Getting Rid Of Claptrap- Solving The Classical Music Crisis

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We all know there is a crisis in the world of classical music. For example, our audiences are getting older, and that is a problem! As old audience members start to die off we will find no one to replace them, because ageing has ceased across the entire population of the world and no more old people are being made. Also, how are you supposed to know when to clap? We spoke to John Man about this vital question that still, after decades of scientific research across hundreds of online comment sections, has not been resolved.

“It’s a tough one, but I alone have the solution: everyone should clap whenever they want,” he explained to me over coffee. After a long silence, he continued: “Why didn’t you applaud that? Like I say, it’s the solution.”

Man says that the main obstacle for new audiences coming to classical music concerts is what he calls Claptrap. “Listening to music is fun, but not as much fun as talking about clapping,” he said. “Once caught in the Claptrap, it is very hard to escape.”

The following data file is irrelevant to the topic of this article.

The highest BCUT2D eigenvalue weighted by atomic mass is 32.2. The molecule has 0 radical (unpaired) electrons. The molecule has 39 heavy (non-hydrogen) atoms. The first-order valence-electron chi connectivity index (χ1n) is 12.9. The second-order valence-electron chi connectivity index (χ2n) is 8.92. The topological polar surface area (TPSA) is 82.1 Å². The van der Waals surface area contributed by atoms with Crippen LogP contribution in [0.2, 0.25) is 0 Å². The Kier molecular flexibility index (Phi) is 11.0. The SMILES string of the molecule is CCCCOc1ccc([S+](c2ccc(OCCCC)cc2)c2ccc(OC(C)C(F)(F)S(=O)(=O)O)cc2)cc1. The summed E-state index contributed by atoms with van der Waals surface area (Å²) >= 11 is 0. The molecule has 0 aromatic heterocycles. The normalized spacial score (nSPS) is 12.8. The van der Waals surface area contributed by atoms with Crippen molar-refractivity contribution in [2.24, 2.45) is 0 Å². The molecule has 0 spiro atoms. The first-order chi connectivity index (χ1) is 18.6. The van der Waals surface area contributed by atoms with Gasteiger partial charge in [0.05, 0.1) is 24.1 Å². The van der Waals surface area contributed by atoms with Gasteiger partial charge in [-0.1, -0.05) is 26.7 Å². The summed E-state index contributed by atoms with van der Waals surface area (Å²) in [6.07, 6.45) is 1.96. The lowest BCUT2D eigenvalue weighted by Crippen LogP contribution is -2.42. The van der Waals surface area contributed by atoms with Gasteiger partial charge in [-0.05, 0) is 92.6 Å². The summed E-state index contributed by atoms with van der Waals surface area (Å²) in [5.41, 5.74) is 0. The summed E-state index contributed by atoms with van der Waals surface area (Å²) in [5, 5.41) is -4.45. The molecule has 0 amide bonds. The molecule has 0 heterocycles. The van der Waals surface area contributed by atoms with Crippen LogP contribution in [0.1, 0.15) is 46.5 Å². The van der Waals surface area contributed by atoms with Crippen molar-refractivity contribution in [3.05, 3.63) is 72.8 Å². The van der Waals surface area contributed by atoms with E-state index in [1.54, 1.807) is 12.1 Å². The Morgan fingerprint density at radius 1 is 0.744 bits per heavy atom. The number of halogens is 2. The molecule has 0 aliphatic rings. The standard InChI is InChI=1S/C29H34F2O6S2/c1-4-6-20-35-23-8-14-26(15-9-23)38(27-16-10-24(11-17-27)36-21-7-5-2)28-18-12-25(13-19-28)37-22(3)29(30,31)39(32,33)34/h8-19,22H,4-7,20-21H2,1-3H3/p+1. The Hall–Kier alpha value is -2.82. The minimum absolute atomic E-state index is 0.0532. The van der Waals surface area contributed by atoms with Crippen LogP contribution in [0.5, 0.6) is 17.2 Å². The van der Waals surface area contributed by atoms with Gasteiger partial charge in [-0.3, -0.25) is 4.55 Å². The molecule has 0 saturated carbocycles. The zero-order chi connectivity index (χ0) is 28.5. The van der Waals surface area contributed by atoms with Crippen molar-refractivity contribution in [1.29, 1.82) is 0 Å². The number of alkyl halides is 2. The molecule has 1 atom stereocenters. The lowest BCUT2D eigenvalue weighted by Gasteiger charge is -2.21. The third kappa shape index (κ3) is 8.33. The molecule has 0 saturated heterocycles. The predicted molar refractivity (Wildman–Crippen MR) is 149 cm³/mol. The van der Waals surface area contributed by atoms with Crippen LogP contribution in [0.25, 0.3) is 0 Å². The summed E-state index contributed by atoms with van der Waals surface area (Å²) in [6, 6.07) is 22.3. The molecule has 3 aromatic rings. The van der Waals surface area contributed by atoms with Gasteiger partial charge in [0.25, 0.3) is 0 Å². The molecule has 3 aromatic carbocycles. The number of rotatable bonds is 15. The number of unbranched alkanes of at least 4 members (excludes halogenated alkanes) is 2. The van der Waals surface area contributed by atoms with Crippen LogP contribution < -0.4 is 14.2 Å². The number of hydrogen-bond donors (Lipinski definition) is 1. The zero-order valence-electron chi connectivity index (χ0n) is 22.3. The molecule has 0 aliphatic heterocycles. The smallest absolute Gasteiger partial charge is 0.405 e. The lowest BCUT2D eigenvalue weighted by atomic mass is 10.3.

The problem seems to be unsolvable. Even if a new audience is enticed to come to a concert through the devilish power of marketing and/or magic, when they get home they will still have to deal with the inevitable questions: did I read enough think-pieces about wether I should have clapped or not? Is there another angle to be considered regarding the need for clapping? Have I truly understood the phenomenon of clapping from a culturally sensitive point of view? “Sometimes I just want to say ‘enough of the claptrap’ and move on,” said Man.

Man believes that Claptrap has infiltrated all aspects of the discussion around classical music. “Let’s say you want to talk about which Beethoven Symphony you like most and how much it inspires you; well, you can try, but sooner or later someone will bring up Claptrap. They will say “oh but I wanted to clap but I couldn’t I’m repressed” and you will have to say ‘oh not this again.’ You’ll soon find that you are talking about little else.”

Man was insistent that he has found the solution to the classical music crisis, and a way to do away with Claptrap. “I have thought of an idea to fix all this, and that idea sounds great on paper, and so I think the best course of action is to talk about that idea forever,” he explained. “Sometimes, you have to fight Claptrap with Claptrap.”

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